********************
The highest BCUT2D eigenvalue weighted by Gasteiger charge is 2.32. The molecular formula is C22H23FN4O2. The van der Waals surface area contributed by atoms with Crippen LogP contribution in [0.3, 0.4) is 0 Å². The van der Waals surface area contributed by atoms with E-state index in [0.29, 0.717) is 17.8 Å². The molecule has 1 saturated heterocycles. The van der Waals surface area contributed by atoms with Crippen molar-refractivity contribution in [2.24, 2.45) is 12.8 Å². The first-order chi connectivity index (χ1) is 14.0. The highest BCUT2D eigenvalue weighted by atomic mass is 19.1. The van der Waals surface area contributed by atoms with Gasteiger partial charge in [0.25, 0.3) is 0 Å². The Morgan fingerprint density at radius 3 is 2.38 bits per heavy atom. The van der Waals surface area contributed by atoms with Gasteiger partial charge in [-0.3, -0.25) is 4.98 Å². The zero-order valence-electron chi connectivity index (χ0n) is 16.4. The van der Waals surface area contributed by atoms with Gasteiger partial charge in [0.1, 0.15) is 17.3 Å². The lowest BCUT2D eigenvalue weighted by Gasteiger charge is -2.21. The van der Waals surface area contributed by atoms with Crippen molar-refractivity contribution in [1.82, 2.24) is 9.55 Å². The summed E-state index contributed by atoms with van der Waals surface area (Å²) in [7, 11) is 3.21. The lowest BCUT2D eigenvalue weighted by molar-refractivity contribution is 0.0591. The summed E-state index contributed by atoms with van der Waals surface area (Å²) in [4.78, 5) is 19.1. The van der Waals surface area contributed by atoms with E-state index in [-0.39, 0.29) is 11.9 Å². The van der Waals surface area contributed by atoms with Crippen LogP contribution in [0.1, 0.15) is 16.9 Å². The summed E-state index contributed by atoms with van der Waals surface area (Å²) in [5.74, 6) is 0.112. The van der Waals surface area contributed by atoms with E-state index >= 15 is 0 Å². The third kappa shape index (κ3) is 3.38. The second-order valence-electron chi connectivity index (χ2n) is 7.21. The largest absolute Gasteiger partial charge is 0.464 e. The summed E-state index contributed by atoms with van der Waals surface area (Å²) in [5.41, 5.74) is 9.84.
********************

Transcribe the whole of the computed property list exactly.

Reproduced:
The highest BCUT2D eigenvalue weighted by Gasteiger charge is 2.32. The molecular formula is C22H23FN4O2. The van der Waals surface area contributed by atoms with Crippen LogP contribution in [0.3, 0.4) is 0 Å². The van der Waals surface area contributed by atoms with E-state index in [0.29, 0.717) is 17.8 Å². The molecule has 1 saturated heterocycles. The van der Waals surface area contributed by atoms with Crippen molar-refractivity contribution in [2.24, 2.45) is 12.8 Å². The first-order chi connectivity index (χ1) is 14.0. The highest BCUT2D eigenvalue weighted by atomic mass is 19.1. The van der Waals surface area contributed by atoms with Gasteiger partial charge in [0.25, 0.3) is 0 Å². The Morgan fingerprint density at radius 3 is 2.38 bits per heavy atom. The van der Waals surface area contributed by atoms with Gasteiger partial charge in [-0.3, -0.25) is 4.98 Å². The zero-order valence-electron chi connectivity index (χ0n) is 16.4. The van der Waals surface area contributed by atoms with Gasteiger partial charge in [0.1, 0.15) is 17.3 Å². The lowest BCUT2D eigenvalue weighted by Gasteiger charge is -2.21. The van der Waals surface area contributed by atoms with Crippen molar-refractivity contribution in [1.82, 2.24) is 9.55 Å². The summed E-state index contributed by atoms with van der Waals surface area (Å²) in [7, 11) is 3.21. The lowest BCUT2D eigenvalue weighted by molar-refractivity contribution is 0.0591. The summed E-state index contributed by atoms with van der Waals surface area (Å²) in [4.78, 5) is 19.1. The van der Waals surface area contributed by atoms with E-state index in [-0.39, 0.29) is 11.9 Å². The van der Waals surface area contributed by atoms with Crippen LogP contribution in [0.1, 0.15) is 16.9 Å². The summed E-state index contributed by atoms with van der Waals surface area (Å²) in [5.74, 6) is 0.112. The van der Waals surface area contributed by atoms with E-state index >= 15 is 0 Å². The third kappa shape index (κ3) is 3.38. The second-order valence-electron chi connectivity index (χ2n) is 7.21. The largest absolute Gasteiger partial charge is 0.464 e. The summed E-state index contributed by atoms with van der Waals surface area (Å²) in [5.41, 5.74) is 9.84.